Japanese eat “fugu.” However, probably there are many tourists who do not know about it.
Fugu is a poisonous fish, and it has a poison called tetrodotoxin in their body, which is 1,000 times more poisonous than Potassium cyanide. The amount of the poison depends on what kind of fugu as well as what part of the fish it is; if you eat its ovary or liver, which are really poisonous, you will feel numbness and nausea. In the worst case scenario, the poison can even cause death. In fact, 50% of death caused by poisoning was due to the poison of fugu which was cooked by laypeople.
In order not to repeat these incidents, there is a cooking license specifically for fugu, and each prefecture controls strictly. Thus, it is illegal to cook the fish if you do not have the license. In addition, the trash can that contains fugu’s poison is locked so that no one will eat the poison by mistake. Some of you may think that “Japanese are crazy because they bother taking out the poison of the fish and eat it,” however, this also indicates that fugu is worth doing all the work.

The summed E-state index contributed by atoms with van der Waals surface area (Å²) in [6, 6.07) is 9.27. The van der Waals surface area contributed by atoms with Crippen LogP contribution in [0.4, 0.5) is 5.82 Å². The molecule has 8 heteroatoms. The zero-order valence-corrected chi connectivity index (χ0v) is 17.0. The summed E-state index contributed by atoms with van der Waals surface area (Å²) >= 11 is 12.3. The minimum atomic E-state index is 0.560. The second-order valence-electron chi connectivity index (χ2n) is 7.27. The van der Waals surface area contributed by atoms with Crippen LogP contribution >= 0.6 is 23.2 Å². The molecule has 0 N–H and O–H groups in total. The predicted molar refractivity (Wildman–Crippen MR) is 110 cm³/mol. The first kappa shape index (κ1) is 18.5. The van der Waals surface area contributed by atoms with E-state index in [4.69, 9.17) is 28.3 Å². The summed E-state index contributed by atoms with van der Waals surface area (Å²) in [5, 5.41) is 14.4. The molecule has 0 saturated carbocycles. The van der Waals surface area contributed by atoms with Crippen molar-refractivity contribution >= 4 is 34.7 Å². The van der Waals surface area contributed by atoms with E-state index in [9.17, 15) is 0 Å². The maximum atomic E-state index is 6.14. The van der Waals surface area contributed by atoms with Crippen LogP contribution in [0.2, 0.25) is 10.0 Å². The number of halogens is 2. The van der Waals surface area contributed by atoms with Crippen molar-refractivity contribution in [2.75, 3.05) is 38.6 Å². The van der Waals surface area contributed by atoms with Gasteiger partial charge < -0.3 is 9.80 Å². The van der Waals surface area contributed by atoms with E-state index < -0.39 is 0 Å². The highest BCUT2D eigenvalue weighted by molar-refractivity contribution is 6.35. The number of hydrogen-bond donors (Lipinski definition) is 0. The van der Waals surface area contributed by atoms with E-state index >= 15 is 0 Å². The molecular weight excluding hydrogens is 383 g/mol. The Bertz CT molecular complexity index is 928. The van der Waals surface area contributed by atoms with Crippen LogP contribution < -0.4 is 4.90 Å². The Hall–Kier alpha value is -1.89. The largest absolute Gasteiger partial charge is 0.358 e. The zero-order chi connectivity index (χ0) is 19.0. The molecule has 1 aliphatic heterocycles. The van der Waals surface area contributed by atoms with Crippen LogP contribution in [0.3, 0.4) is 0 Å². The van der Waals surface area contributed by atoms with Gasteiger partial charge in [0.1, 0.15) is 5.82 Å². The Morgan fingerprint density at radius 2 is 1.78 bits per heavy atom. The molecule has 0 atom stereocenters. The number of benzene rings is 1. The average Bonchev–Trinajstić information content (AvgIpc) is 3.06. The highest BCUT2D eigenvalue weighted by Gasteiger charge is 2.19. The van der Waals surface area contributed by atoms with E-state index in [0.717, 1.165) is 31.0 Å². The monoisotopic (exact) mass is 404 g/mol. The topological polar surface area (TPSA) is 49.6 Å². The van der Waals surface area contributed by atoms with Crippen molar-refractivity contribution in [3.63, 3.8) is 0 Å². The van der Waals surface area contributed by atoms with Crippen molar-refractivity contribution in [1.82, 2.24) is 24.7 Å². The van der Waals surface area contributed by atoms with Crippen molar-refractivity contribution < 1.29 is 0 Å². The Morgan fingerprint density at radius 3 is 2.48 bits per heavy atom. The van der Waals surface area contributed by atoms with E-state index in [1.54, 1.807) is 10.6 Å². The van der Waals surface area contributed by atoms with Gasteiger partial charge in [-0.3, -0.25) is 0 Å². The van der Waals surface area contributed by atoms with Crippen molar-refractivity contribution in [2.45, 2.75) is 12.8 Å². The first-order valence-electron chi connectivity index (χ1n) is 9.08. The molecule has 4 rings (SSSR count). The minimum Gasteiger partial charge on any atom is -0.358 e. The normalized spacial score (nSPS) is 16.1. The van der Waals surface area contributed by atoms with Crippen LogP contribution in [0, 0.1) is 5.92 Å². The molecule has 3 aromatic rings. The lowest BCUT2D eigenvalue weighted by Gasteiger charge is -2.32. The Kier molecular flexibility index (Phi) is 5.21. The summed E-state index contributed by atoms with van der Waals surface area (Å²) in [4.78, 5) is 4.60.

There are approximately 120 kinds of fugu, but of those kinds, only torafugu and mafugu are edible. Fugu cuisine is considered very fancy, and people enjoy the fish as nabe and karaage, but the most popular way of eating it is as sashimi. The fish is sliced thin enough to be seen the pattern of the traditional plate called imarizara, and the taste makes you smile.
In Shimonoseki or Kitakyushu regions, people call the fish “fuku” instead of “fugu,” and that means “happiness” in Japanese. In Osaka, people call it “teppou,” which means “guns” because the fish can kill you. Why don’t you try the fish to find out it is happiness or a gun?
Before trying “fugu,” please come to Sakura Currency Service that offers the best rates. We will let you know the popular fugu restaurants that have licensed fugu chefs because you should not be hit by a “gun.”